Thursday, 12 November 2015


As brand and marketing analysts, we take pleasure in watching how new or rejuvenated brands choose to position themselves in the marketplace, aiming to gain visibility and appeal among their target consumers and the general public. This ‘brand watching’ habit has taught us one interesting lesson – that brands behave just like us humans, with all our ethical, moral, ideological and many other foibles.

Two consumer goods brands made a lasting positive impression on us in the earlier 1990s and early 2000s by how they chose to position themselves upon entry into the Nigerian market, and by the phenomenal success they achieved as a result. They are Indomie and Cowbell, two brands with little or no pedigree at the time and which stood no chance against rival products and long-established brands that were entrenched market leaders.

Their market entry and growth strategies were similar in their (un)common sense simplicity, clear value propositions and effective execution. Time and space constrain us from launching into a treatise on the respective strategies of the two brands, but suffice it to say that they focused their marketing communication on what they can offer consumers, they were proud of who they were (which was really nothing at the time), and they did not waste their resources struggling to project themselves in comparison to bigger brands. We just loved their authenticity! Indomie was proudly happy to be “Indomie” and Cowbell did not try to pass off as “Peak” by another name.

This is why we struggle to understand the ways of the latest entrant into the Nigerian carbonated soft drinks market that goes by the brand name “Big,” hence Big Cola, Big Orange and Big Lemon. While we have nothing against the name “Big” we find somewhat pompous. But like the name or not, the brand seems to have some footprints in a few other countries and aspires to become a global brand too like Coca-Cola and Pepsi.

What we struggle with is why a brand with apparently good credentials would wittingly or unwittingly allow itself to be portrayed as a wannabe Coca-Cola, as is obvious from many of the media reports that hype its recent launch. Rather than focusing on projecting Big’s unique attributes and value proposition, the brand by its media reporting seems quite eager to be accepted by consumers on the basis of a perceived or even bogus similarity with Coca-Cola.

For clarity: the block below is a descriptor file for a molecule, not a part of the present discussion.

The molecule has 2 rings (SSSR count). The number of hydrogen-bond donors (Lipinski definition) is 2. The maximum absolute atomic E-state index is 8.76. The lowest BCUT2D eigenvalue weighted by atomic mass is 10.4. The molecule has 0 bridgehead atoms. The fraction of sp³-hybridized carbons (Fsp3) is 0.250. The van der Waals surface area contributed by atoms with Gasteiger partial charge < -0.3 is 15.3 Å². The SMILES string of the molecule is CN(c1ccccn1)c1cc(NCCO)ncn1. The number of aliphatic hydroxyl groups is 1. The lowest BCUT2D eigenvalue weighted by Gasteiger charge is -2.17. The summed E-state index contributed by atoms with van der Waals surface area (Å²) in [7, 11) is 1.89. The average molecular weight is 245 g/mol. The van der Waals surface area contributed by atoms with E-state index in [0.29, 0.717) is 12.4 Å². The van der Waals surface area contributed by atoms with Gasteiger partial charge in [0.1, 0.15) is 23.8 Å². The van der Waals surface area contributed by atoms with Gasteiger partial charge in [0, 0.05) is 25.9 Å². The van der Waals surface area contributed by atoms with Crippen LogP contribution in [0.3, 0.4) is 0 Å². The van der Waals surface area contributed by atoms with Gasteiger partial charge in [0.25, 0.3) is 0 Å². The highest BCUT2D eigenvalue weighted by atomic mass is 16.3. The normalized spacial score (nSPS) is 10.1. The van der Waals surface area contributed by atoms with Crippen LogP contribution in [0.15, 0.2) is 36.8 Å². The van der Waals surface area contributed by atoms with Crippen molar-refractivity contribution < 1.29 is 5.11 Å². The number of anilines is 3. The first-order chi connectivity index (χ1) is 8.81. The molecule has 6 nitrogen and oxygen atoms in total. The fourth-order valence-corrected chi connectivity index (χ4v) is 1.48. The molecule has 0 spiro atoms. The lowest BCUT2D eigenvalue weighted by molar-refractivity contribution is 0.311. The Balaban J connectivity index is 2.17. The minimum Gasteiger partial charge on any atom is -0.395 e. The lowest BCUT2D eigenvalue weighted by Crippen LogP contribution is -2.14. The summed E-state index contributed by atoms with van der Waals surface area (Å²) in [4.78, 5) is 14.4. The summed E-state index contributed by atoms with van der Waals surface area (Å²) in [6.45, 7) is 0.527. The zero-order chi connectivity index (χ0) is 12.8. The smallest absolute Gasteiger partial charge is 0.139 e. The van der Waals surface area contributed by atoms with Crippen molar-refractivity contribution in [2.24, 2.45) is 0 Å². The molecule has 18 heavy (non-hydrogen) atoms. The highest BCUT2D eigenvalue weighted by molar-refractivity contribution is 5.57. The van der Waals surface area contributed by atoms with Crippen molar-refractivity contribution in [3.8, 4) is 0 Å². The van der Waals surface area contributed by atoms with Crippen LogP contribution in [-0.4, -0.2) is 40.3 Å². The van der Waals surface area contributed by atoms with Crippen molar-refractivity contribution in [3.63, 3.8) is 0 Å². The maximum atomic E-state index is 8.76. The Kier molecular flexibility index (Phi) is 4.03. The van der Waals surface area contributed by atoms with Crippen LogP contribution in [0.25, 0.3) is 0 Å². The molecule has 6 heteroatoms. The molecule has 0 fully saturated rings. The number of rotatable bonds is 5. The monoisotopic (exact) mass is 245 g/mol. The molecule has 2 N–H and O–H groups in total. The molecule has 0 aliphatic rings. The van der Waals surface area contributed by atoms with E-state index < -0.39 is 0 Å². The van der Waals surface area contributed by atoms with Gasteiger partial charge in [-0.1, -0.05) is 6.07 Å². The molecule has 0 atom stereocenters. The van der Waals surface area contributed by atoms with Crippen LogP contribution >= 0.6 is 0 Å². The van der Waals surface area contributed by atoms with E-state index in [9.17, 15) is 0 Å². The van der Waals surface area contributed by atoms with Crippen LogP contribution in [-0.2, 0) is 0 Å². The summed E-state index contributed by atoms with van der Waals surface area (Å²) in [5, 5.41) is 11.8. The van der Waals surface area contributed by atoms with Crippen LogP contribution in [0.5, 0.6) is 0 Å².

The sound bites include “same quality as Coke”, “same taste as Coke”, etc. One gets the sense also from interacting with its distributors and retailers, many of whom swear, perhaps ignorantly, that Big Cola is another product of or another name for Coca-Cola in a bigger bottle.

We doubt that this is a deliberate marketing strategy by the owners and handlers of Big Cola to gain acceptance in a new market. If not, then they should take quick measures to correct it. The folly and danger of this ‘marketing strategy’ are best captured in the timeless saying “You can fool some of the people some of the time; you cannot fool all the people all of the time.” As we all know, people generally have little regard for name-droppers, whether they be individuals or brands.

The second disturbing aspect of what we hope is not Big Cola’s ‘strategy’ is the big talk which seems to have a taste of crude arrogance. We have seen media headlines and sound bites that claim that Big Cola “threatens” Coca-Cola. That seems, indeed, a farfetched, if not quixotic, ambition considering that Big Cola ought to be contending with smaller industry players like La Cassera and mid-market players like Pepsi before it could hope to scratch at Coca-Cola, which has perched at the top of the market since the 1950s. Again, the question is why the obsession with Coca-Cola?

Humble confidence is a time-tested virtue for persons as well as for brands. And while ambition is a necessary stimulus for progress and success, combative ambition is not only distasteful but self-destructive as well.

Consumers can always tell when a brand is propelled more by hubris than by substantive virtue and value. Even Pepsi, despite its relative proximity to Coca-Cola’s success, does not openly ‘celebrate’ what we believe is its burning wish to someday overtake Coca-Cola in brand value or market share. That’s maturity. Anyway, it is not for nothing that the word “upstart” exists.

As a popular Nigerian saying goes, “it is always a tragedy when the tongue precedes the head in warfare.” What we find intriguing, however, is that Coca-Cola has chosen to handle this media affront with silence. Is this a classic example of the wisdom of age indulging the exuberance of youth? Or is Coke simply allowing Big Cola to wear out itself dancing naked in the market square?

A final word to Big Cola is a reminder that a brand is supposed to inspire consumers with confidence and pride in itself for what it stands for, and can hardly do so by sending a message that it wished it was some other brand. So, if Big Cola wants to be like Coca-Cola in quality and taste, it is clearly telling consumers that Coca-Cola is its role model. In simple language, that Coke is the real thing! Or, as we would say in Nigeria Coke is the Koko! This situation reminds us of the comic ad of yesteryears where a Volkswagen Beetle wished to become a Mercedes when it grows up. (guardian)